There is no doubt the holiday season will look different this year, but Colchester community members are committed to keeping at least one tradition alive and well.
For over 40 years, the Colchester-Milton Rotary has assembled and delivered holiday baskets to community members in need. Now, in the face of the pandemic, Rotarians are adjusting and working creatively to make sure this year’s estimated 135 baskets are finished in time for Christmas.
“The consensus of everybody was that the need this year is greater than ever,” Co-Chair Tom Raub said. “We don’t care what it takes; we’re going to make it happen.”
At the end of last year’s project, Raub said Rotarians discussed a few changes for 2020. Those changes, a shift to more staples and non-perishables and the inclusion of senior citizens, turned out to be in line with the needs of the COVID-19 pandemic.
“Last January, we did some preliminary planning of how we wanted to change things for this year,” he said. “Little did we know what was coming down the pipe.”
Every year, about 100 baskets are distributed to families enrolled in the Colchester School District’s free or reduced lunch program. Now, for the first time ever, baskets are also being delivered to senior citizens who signed up through the Colchester Food Shelf.
Baskets typically include ingredients for a holiday meal, including potatoes, bread rolls, stuffing mix, cranberry sauce and either a ham or a turkey. But this year, at the recommendation of the school district’s nutrition team, the baskets will include staples and non-perishables, to sustain recipients for longer.
These changes caused an increase in 35 baskets over last year and about 50 percent more items going into each basket, Raub said.
In a normal year, Rotarians and community volunteers get together in Sen. Dick Mazza’s garage to assemble the baskets.
“With good organization and 40 people, we can fill 100 baskets in about an hour and a half,” Raub said.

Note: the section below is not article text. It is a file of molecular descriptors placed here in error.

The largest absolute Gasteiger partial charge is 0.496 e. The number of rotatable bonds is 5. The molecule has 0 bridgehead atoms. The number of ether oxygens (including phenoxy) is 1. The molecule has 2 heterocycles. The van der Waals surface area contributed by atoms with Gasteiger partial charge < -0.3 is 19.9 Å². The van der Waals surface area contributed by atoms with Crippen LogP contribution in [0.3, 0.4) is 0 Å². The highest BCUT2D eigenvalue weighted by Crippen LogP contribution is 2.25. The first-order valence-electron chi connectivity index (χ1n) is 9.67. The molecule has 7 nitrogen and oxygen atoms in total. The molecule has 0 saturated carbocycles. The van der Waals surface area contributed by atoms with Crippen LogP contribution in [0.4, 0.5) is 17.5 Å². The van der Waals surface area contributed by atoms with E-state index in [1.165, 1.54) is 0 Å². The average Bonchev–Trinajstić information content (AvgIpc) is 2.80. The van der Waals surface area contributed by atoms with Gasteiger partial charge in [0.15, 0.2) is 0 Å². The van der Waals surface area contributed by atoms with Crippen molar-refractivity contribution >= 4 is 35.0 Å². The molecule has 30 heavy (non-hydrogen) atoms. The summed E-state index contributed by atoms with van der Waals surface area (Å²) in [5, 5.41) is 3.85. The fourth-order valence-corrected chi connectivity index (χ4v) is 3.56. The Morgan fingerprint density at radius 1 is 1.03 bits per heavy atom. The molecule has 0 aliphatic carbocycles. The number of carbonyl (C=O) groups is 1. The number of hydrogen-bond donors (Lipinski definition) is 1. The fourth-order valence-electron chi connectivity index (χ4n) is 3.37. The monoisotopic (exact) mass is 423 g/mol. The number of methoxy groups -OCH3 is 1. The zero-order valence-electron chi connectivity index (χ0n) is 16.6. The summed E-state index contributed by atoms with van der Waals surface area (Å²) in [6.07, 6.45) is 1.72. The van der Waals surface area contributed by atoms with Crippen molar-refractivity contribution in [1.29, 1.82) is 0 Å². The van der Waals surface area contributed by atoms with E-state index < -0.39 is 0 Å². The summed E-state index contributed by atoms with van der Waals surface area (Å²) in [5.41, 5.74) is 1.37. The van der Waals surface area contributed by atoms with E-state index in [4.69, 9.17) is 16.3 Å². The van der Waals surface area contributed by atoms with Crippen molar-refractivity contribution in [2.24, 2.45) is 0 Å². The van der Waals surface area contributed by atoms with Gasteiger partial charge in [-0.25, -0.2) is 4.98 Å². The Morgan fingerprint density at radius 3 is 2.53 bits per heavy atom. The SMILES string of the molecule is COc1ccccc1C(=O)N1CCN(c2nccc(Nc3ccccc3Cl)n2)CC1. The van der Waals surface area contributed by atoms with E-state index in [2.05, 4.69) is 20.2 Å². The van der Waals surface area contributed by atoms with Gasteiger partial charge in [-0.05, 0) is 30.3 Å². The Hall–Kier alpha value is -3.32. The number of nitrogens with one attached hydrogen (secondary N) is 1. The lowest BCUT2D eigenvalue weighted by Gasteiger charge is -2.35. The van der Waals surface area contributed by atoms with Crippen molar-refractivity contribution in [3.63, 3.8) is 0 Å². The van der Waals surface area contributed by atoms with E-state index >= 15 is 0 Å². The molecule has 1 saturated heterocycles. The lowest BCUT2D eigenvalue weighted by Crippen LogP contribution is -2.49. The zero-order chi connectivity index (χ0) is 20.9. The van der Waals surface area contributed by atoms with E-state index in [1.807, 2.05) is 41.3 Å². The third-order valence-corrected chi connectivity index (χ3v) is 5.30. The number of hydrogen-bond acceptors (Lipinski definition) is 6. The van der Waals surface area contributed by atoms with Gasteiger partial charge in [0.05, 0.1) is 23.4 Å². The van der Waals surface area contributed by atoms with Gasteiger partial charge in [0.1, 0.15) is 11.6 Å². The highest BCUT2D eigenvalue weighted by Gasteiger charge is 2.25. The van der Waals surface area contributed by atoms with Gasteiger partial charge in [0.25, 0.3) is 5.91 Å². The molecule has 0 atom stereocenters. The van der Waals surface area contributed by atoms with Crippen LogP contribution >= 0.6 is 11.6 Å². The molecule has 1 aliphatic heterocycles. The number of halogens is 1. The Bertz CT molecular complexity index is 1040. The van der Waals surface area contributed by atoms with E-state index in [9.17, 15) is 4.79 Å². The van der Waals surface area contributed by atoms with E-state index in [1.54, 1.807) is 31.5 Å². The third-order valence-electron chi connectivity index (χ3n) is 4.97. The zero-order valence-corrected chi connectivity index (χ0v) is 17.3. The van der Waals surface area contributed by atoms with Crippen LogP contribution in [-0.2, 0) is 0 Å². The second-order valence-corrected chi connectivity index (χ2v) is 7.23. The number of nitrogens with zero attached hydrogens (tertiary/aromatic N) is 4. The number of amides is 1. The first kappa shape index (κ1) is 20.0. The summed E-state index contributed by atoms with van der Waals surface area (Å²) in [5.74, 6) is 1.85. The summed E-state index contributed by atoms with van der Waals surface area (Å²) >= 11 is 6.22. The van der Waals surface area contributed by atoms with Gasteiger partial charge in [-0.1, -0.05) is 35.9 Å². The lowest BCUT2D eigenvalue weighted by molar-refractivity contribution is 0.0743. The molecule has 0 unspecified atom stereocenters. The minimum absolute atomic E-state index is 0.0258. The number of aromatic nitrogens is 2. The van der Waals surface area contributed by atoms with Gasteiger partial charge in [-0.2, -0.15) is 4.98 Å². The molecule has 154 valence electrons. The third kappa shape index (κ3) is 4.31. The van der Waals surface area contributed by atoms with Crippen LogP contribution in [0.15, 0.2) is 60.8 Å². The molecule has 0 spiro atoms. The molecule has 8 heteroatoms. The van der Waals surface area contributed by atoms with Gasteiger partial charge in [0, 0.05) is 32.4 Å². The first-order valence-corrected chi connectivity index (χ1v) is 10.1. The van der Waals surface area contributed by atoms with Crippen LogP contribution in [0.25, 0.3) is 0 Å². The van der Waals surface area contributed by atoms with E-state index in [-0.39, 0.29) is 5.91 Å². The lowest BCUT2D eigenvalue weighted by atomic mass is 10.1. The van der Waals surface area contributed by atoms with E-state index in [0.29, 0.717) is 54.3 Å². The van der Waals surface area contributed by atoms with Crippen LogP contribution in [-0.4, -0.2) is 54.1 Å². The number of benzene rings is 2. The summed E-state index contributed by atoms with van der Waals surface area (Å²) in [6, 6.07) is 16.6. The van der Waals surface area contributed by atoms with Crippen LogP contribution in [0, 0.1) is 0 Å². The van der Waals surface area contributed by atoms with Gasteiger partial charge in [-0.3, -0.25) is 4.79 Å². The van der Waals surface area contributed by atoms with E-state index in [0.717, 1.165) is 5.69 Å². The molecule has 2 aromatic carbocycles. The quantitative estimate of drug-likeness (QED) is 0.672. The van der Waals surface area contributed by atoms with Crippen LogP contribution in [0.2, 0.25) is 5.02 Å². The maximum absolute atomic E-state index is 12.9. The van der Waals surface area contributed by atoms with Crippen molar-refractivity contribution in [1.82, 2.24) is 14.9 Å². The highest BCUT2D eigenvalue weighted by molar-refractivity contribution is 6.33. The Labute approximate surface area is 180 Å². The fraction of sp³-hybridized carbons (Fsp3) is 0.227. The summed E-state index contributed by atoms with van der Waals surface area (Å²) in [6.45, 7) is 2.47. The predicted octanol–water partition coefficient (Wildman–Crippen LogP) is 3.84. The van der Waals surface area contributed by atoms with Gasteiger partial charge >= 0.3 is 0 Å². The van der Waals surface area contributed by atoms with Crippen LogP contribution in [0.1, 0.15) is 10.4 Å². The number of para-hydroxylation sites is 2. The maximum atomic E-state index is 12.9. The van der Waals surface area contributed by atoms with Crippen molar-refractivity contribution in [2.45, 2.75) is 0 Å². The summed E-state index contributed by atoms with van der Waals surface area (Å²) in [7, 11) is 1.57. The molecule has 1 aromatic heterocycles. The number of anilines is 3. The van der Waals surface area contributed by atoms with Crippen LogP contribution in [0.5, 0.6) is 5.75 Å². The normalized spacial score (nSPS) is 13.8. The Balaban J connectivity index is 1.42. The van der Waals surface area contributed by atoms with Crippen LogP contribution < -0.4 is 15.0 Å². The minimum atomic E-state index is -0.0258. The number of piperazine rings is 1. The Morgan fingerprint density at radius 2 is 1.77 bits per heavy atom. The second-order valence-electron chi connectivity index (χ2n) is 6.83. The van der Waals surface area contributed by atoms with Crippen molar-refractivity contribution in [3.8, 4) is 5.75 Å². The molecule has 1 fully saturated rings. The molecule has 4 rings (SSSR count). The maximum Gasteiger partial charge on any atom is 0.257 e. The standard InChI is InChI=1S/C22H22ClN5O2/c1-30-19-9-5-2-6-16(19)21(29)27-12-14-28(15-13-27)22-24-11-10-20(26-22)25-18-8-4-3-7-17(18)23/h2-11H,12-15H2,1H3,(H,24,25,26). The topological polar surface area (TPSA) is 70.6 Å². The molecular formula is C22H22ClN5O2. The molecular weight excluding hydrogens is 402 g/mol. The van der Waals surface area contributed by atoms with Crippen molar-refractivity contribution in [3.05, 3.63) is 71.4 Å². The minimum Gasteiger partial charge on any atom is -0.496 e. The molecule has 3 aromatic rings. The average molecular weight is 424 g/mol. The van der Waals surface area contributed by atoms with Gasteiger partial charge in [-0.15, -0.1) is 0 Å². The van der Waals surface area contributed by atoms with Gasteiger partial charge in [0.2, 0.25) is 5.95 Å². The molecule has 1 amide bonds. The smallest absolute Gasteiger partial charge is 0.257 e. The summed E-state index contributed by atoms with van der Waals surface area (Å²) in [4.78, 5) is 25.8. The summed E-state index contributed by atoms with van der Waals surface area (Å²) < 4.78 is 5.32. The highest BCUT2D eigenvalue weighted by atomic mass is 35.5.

But this year, due to restrictions that limit the size of gatherings and prohibit multi-family contact, assembly will look very different.
“We’re on to plan C or D,” Raub said. “We’re looking at doing it so it's only Rotarians and their immediate family.”
Raub’s Co-Chair Kathi O’Reilly said something else new in the 2020 holiday baskets will be hats and mittens that were knitted and donated by Connie Smith, a Florida resident who has ties to the Colchester community.
Burnham Memorial Library will still contribute books to each basket, and three Colchester churches are also still donating what they can to the project. St. Andrew’s Church will provide boxes of cereal and Holy Cross is providing gift cards. Our Lady of Grace will again contribute cake mix and icing.
The rest of the baskets’ items are purchased by the Rotary from donated funds.
“This is community-funded,” O’Reilly said. “We send donation request letters to residents whose homes are valued at a certain amount and higher and to about 200 business in the community. This is a total community effort.”
Raub said he is very much going to miss the assembly-day of years’ past — 40 people getting together at 8 a.m. in a crowded space. It’s always a day of reuniting with folks he hasn’t seen in awhile and full of genuine merriment.
Though the assembly process will be slower than usual due to having to work in small groups, Raub was confident when he said the baskets will be delivered by Dec. 19, the Saturday before Christmas.
For years, the Colchester Fire Department has helped with delivery and will do so again next month, albeit socially-distant and staggered in order to keep everyone safe.
“I always like to think our real power is not in raising money but in the organization itself, in the hands-on resource we can provide to a group,” Raub said. “That’s where our real value is because we’ve got a great bunch of people.”